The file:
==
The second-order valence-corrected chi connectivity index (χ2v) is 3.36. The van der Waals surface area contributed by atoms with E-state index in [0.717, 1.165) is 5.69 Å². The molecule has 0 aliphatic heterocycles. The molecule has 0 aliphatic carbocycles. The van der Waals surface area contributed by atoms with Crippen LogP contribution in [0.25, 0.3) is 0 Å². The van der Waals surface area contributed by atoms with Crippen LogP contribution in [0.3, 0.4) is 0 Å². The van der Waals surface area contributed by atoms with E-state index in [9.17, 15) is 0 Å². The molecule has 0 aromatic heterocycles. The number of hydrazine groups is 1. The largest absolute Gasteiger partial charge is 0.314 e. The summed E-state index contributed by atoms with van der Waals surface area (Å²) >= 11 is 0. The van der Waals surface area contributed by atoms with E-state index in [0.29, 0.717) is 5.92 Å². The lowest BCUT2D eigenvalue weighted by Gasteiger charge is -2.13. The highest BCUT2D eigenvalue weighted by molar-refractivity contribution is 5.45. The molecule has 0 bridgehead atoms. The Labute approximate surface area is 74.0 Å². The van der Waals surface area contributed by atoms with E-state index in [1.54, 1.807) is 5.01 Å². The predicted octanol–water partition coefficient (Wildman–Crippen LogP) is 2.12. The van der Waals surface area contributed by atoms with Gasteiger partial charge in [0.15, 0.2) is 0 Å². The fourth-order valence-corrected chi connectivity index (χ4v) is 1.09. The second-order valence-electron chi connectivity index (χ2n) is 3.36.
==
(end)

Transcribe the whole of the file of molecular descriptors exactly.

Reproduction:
The second-order valence-corrected chi connectivity index (χ2v) is 3.36. The van der Waals surface area contributed by atoms with E-state index in [0.717, 1.165) is 5.69 Å². The molecule has 0 aliphatic heterocycles. The molecule has 0 aliphatic carbocycles. The van der Waals surface area contributed by atoms with Crippen LogP contribution in [0.25, 0.3) is 0 Å². The van der Waals surface area contributed by atoms with Crippen LogP contribution in [0.3, 0.4) is 0 Å². The van der Waals surface area contributed by atoms with E-state index in [9.17, 15) is 0 Å². The molecule has 0 aromatic heterocycles. The number of hydrazine groups is 1. The largest absolute Gasteiger partial charge is 0.314 e. The summed E-state index contributed by atoms with van der Waals surface area (Å²) >= 11 is 0. The van der Waals surface area contributed by atoms with E-state index in [0.29, 0.717) is 5.92 Å². The lowest BCUT2D eigenvalue weighted by Gasteiger charge is -2.13. The highest BCUT2D eigenvalue weighted by molar-refractivity contribution is 5.45. The molecule has 0 bridgehead atoms. The Labute approximate surface area is 74.0 Å². The van der Waals surface area contributed by atoms with E-state index in [1.54, 1.807) is 5.01 Å². The predicted octanol–water partition coefficient (Wildman–Crippen LogP) is 2.12. The van der Waals surface area contributed by atoms with Gasteiger partial charge in [0.15, 0.2) is 0 Å². The fourth-order valence-corrected chi connectivity index (χ4v) is 1.09. The second-order valence-electron chi connectivity index (χ2n) is 3.36.